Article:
I don't know where to start! - Your Linux Introduction

By @Pirate_Fletcher .

“Arrrrr…” - Pirate Fletcher


Welcome to the starting line. All of us started here at one time or another. Some started decades ago; some started yesterday; some will be here tomorrow. All of us were beginners at doing-something-new-to-us, for the very first time. Now, you’re asking yourself, “What’s next? Which way to the finish line?”

The finish line is MUCH closer than you think! The first step on any journey is figuring out the direction, then taking the first steps in that direction, and knowing you might stumble, fall, or give up, you try to plan your course, the mountains you must climb, and the roads you must walk. Starting on a new technology path is no different.

Follow along for a few hints on getting moving in the right direction for YOU. Remember, these are hints, not exacting, step-by-step directions, because all of our individual journeys are unique to ourselves. Your computer is different from someone else’s, and they might have a Mac, while you have Apple – and so forth.

Either way, you’ve decided the join the movement to free yourself from the clutches of Microsoft Windows, Apple iOS, and Google Android!

You look down at your computer screen and find you’ve become dependent on the very software and Operating System (OS) that has chained you in. You have spent years on Facebook laughing at cat videos, arguing politics with your family (Only to discover they’ve blocked you). You now understand you’ve been fed lies by the media and haven’t bothered really to learn anything about the technology you’ve been using. In fact, you feel trapped by that technology. What if, tomorrow, they lock your computer – because truly, you have no control over this. A “patch” could be the downfall of your data forever. An update could “brick” your device for good.

Apple automatically obsoletes their own equipment after a few years, so you are forced to go out and purchase a new iPad, or Mac, or some other Apple product. Microsoft is constantly sending patches, updates, and who-knows-what to your machine. They also obsolete their own operating system every couple of years. Why? Because YOU are the product. YOU are the thing that gives them money to make that monster grow.

You want to take back your life, your pictures you’ve shared, your data, your name, your number, your world. So you’ve decided to take the plunge and step into the world of Free and Open Source Software, and you need a new Operating System to get you there.

You realize you have no idea where to start. So what do you do? There is a way out.

The Beginning

Before you begin, pretend you’re back in school. College, High School, Elementary, whichever you feel better pretending…. Get yourself a composition notebook, pen/pencil and use it to keep HANDWRITTEN NOTES. (Seriously, use handwritten notes. It might seem archaic, but, we promise, if you write down the things you’re doing, the order in which you did it, and any pertinent data, it will become second nature to you eventually and help you retain information about this new-to-you learning curve.)

Write down on the front cover or inside, if you prefer, your name, the date today, and write the words “Success in ______________.” You don’t have to fill that in yet, but it could be “building a Linux Operating System my old Computer” or “Finding my way in a Free Digital World.” Or leave it blank, and the words will come to you soon enough.

This is your brain book, your diary of your digital journey. You will keep notes on everything you did. Please write it down. Trust us. This helps.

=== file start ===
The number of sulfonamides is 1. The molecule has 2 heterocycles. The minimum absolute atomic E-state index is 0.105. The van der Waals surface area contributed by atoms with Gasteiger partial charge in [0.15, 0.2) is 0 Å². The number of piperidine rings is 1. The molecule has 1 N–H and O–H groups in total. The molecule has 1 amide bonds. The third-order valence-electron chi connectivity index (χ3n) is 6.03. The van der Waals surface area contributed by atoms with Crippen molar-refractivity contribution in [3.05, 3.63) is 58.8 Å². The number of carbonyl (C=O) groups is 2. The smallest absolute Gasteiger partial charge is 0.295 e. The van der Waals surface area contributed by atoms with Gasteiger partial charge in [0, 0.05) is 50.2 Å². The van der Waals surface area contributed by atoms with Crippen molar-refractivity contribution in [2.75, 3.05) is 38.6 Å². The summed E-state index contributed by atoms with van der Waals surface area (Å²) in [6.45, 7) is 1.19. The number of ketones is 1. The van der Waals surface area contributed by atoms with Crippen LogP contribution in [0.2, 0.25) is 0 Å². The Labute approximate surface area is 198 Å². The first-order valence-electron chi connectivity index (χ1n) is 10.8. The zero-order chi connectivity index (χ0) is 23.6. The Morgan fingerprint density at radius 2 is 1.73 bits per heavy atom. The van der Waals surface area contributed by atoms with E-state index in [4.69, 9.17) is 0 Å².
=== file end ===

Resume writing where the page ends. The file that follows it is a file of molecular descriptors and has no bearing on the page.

You need to have a goal, even if that goal is to move away from the systems trapping you and your mind. You might want to write THAT in the front of your book as well. Here are some generalized steps to move you along.

The Path

  1. Set a goal; for instance, remove yourself from Big Tech, free your computer from the clutches of Bill Gates, etc. Realize that to do so; you will need to move to an Open Source Operating System. Linux is that system. (Maybe your goal is “Move to a FOSS!”)

  2. Examine your current computer. If, perchance, you have an older laptop or working desktop sitting around you’re not really using, then you’re already positioned for a move. You really need to see what kind of computer(s) you have to work with. You need to decide if you want to replace it, use it, or repair something before proceeding. Many people have an older computer sitting around that still works but has an old version of windows, perhaps something that isn’t “supported,” or it simply is older and slower. You can usually breathe new life into some of the museum pieces.

  3. You want to back up any essential data to an external drive, if possible, images, family pictures, digital books, manuals, and the like. You want to back up your tax files (because heaven only knows why you have to keep THAT stuff around for seven years). Back up PDF files you want to keep and make sure you have a list of software you use now (more on this later, list what you currently use regularly). (Link here: How to back up your computer data)

  4. Next, take an even closer look at the computer you’ve decided to use. Ensure it at least turns on and boots to the current OS, and if it does, great! Now, take the time to search on the Internet for your particular computer’s specifications. Either write that information down or print it out. Keep notes. You will want the make, model, memory size, type of processor, size of the hard drive, does it have peripherals like a DVD/cd, floppy (haha), type of USB ports, type of network connection such as a wifi radio built-in, an ethernet connector, monitor connection, modem connection (some still have them, especially older computers), and graphics card make. All of this information may come in handy later when you’re loading your new operating system (you may need to locate and load drivers, software that makes the hardware communicate with the actual computer or Central Processing Unit - the CPU).